Obviously I haven't endured the play first hand, but I do imagine that being a British housewife in the 1950s must've been mind-numbingly boring for intelligent women. My own mother certainly thought so, bucked convention, and carved out a career for herself as soon as her children were into school. Maybe she would have related to the play in a way that we younger generations who have had more choices simply cannot? We won't shut up and put up the way women used to have to. Good thing too! But perhaps we need to be reminded of how far we have come...? Or maybe after all it was just a totally dull piece of drama. Pity.

I agree with you!

I am going to say something controversial here - it won't matter as it is just the three of us!

Gender studies. Women have so many choices in today's world. They can have a career if that is what they want. They can be a wife and a mother if that is what they want. They can mix the two - admitedly their career will suffer but it is perfectly possible to have a good career and carve out time for your family - many of my friends can and do. Women can also have a lot of fun - if you want to and if you choose to. Men do not have the same choices - their primary focus is still expected to be their work and it takes real guts to be a house husband (although I do know a couple). So what are women complaining about? We are very lucky and I think we should acknowledge that and be thankful for it, instead of whingeing on about glass ceilings etc.

That should set the cat amongst the pigeons!

By the way, good on your mother for being a pioneer!

Edited at 2011-10-20 02:25 pm (UTC)

This is such a massive topic. And alas, for many women today, even in this country, there is still no choice at all. We are lucky if we have had good education, have or had well-paid jobs, been able to acquire assets, be independent, have options, decide whether or not to conceive a child and with whom... Yes, very lucky.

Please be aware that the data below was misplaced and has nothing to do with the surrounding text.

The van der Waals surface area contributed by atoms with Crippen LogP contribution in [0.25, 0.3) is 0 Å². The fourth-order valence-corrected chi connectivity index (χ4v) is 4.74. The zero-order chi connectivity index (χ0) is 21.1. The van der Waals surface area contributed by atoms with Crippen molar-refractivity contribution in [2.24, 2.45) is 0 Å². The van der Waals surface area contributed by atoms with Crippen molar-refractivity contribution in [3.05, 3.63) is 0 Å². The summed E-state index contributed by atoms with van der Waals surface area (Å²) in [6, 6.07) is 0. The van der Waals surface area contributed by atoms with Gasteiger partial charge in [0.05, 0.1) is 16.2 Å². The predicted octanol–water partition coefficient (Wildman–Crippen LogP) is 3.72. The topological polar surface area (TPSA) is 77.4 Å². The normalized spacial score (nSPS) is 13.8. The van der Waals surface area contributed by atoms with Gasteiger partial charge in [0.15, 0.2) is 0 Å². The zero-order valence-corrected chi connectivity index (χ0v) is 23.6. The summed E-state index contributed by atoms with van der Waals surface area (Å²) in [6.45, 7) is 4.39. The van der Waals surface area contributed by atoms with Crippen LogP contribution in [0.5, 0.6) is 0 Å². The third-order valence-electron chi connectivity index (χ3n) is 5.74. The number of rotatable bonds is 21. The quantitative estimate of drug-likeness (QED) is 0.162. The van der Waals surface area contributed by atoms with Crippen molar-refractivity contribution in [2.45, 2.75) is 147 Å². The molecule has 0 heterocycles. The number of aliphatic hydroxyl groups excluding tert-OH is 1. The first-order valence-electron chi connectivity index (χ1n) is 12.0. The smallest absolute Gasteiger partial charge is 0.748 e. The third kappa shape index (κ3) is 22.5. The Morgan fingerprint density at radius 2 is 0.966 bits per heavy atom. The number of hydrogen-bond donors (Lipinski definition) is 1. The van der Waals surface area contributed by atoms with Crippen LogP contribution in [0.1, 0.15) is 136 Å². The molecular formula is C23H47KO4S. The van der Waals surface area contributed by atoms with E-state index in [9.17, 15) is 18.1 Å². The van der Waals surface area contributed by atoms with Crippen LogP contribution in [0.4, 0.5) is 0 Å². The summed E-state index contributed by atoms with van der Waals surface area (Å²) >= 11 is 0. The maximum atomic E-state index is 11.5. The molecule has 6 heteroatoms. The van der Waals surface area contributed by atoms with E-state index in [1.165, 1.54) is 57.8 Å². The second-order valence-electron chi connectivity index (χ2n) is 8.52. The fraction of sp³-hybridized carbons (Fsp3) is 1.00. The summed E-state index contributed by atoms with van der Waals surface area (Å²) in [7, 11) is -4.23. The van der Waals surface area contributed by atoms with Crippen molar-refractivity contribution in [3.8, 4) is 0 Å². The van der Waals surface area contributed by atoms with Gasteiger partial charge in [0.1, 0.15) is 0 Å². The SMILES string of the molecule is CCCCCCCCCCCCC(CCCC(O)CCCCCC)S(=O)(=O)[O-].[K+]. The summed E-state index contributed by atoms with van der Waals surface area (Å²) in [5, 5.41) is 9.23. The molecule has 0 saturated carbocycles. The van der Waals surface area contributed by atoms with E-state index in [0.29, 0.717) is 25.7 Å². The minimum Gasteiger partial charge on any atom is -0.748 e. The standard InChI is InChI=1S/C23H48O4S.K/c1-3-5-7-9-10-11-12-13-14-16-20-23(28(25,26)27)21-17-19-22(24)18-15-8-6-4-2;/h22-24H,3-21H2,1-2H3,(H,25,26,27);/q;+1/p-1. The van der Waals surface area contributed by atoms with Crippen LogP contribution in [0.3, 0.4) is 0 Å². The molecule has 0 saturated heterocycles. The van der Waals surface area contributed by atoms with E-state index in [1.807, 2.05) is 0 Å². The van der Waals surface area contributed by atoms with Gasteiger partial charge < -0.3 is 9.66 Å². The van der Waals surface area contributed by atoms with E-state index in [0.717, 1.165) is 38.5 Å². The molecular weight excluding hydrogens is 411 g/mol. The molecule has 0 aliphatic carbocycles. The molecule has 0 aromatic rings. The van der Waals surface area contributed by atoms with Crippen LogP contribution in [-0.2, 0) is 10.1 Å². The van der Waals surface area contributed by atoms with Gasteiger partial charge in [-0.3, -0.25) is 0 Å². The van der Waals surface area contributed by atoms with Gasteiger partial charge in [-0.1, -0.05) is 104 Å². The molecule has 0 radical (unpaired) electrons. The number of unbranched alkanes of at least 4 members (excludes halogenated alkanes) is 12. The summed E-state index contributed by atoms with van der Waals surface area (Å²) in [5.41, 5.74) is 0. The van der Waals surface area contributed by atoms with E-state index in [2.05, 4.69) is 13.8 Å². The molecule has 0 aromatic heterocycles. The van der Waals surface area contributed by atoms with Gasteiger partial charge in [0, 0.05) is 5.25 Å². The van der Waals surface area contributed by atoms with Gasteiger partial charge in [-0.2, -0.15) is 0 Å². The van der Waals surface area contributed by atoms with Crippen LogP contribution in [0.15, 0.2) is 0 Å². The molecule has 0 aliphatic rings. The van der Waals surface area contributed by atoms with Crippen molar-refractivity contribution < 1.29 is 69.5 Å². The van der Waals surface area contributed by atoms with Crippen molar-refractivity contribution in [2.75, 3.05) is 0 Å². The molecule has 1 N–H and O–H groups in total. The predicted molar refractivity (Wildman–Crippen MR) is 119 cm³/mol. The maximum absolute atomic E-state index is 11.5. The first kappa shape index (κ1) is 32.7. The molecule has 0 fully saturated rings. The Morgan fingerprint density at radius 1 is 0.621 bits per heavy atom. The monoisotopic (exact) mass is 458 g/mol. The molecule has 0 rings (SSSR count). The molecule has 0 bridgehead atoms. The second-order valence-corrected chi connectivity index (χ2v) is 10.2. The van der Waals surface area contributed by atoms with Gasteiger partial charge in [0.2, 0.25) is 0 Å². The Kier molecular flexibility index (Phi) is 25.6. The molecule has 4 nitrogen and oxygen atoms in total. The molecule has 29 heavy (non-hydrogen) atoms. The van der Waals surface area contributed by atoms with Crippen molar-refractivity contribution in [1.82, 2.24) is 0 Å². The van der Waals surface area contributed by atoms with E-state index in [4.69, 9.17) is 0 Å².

My mother was a pioneer... up to the point when she refused promotion rather than earn more than my father. She judged it wrong to 'emasculate' him by overtaking him in the workplace. They were both teachers, so it was a very direct comparison. I salute her for her sensitivity.

My own stance as a wife was to become a subversive who refused to play the superwoman game. I decided that in order to be a mother, my career would have to go bung. It's been a deeply unfashionable stance, but nobody is telling me what I ought to do, or if they are I'm not listening! I expect choice. I have been fortunate, did not have my kids early, so have had choice. If I wanted to retrain tomorrow, I could do so. Since the pension age for women is like a mirage that keeps moving further and further away, there's probably still time to test that glass ceiling... :-))

Choices. I agree. Only the well to do and the privileged have real choice. If you are poor and unenfranchised, choice is a luxury that you cannot afford.

I admire your mother's decision and I understand and empathise with what she did. She is better than me. Forgoing a promotion is not something I would ever do! But it relates back to Wreckers - if you really love someone you will do anything for them. Your mother did what she did so that your father could keep his dignity. I admire and respect that.

I also admire, respect and support your decision. Maybe if more women and men did the same - prioritise their children over their career - we would not have young people rioting in the streets. Maybe that is true, maybe not. I do not think that what you have done is unfashionable - I think what you did is what many women want to do and feel that they should do, but they succumb to other external pressures, especially from their peers.

With the pension age continuously on the rise, I fully expect you to return to the workplace sometime soon and have a full second career ahead of you!